The nine tracks on I Want To Believe’s cassette are golden: bouncy live-style jams drawn with clean lines rather than the excessive fuzz that many of his contemporaries use to drown their grooves. The collection taps a similar vein to Jack J’s memorable outing on Mood Hut last year, and it’s the ultimate soundtrack for a sunny day. Listening to I Want To Believe, faces seem happier, objects prettier, and all those pesky problems seem like they might just work out okay, after all.


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Tuesday, 2 June 2015

Pender Street Steppers - The Glass City / Golden Garden

Label: Mood Hut

The inexorable rise of Vancouver’s Mood Hut and its associates has been one of the most striking narratives in the last year or so of dance music. On paper it’s strange - here is a group who push no sonic boundaries, their music a slow brand of house soaked in boogie and disco, whose tracks never move at a pace faster than a gentle meander. Yet they’ve captured the attention of DJs, home listeners and critics in a fashion generally reserved for the trailblazers of an exciting new scene (the likes of which we haven’t seen for a few years now, all things considered). The quality of music, if you’re into warm, lazy house excursions, isn’t really up for consideration. They’ve definitely got something. The more interesting question is why so much adoration has been poured on such an unshowy, ostensibly backward-looking sound.

The output of the collective has been satisfying and coherent, from the Steppers’ first two playful singles Bubble World and Openin’ Up to Jack J’s gorgeous solo record (which spawned one of last year’s very best tracks) via the blunted house explorations of Hashman Deejay, all generally released on Mood Hut or close affiliates Peoples Potential Unlimited or Future Times. Theirs is a breezy Sunday afternoon music, composed of warm live-style drums that rarely break a sweat accompanied by bulky square basslines and soft unhurried melodies that drift serenely by.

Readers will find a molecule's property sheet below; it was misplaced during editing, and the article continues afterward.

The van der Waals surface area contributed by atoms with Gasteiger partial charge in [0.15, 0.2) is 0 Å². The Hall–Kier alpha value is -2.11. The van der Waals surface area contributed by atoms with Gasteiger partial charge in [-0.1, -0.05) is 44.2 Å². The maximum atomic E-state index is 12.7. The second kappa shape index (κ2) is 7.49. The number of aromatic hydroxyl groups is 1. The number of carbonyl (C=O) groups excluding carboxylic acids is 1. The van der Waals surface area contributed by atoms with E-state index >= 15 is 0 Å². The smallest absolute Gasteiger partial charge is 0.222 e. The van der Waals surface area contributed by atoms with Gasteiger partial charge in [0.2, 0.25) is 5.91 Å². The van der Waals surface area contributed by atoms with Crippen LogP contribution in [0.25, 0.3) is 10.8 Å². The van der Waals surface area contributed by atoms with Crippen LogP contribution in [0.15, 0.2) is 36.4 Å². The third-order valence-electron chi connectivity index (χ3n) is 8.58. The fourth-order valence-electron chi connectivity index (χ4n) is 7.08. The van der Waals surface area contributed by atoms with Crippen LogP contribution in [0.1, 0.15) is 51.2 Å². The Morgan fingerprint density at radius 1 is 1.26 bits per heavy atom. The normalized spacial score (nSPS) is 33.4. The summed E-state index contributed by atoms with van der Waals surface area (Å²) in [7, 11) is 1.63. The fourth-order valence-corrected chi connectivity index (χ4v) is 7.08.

On their latest single Pender Street Steppers have delivered exactly what we all wanted, more of what only they can do. The Glass City is a confection of gentle percussion including a tambourine, a guiro and a cheeky tom fill, steered by a fluttering melody and a broad bass bounce. Golden Garden plays on the same themes to different effects, slower and busier, accompanied by birdsong and loving details to reward the careful listener, such as the subtle doubling of the flute melody or a momentary skip in the rhythm which adds a very human touch.

Disco edits and lofi boogie house are a dime a dozen these days, yet there is a certain cynicism that often comes with these forays into the past, something opportunistic and incongruous about welding these liberated disco melodies and vocals to the mercilessly quantised beats of modern dance music. If they don’t go for a computerised update of euphoric divas and strings, today’s producers often come up with disco loops which add nothing to the re-salvaged originals, resulting in a growing glut of indistinguishable feelgood bangers.

This is where Mood Hut seems to significantly differ from their peers. There is no digital gleam to their sound: it is well-worn, evoking the tired smiles of a group of friends who can do nothing but sway after a long night of dancing. Yet their sound is clearly set apart from the current onslaught of disco remakes in its minimal approach to musicality. Here there are no soaring strings or euphoric piano lines. The Hut plays with flutes, muted brass and curious foundsounds, resulting in something which sounds neither new nor old but rather outside time, not overly reverent to their inspiration nor wildly innovative. More than anything, their sound is genuine, its good vibes shorn of scepticism, put out just to light up faces and put a tingle in the feet of mellow dancers.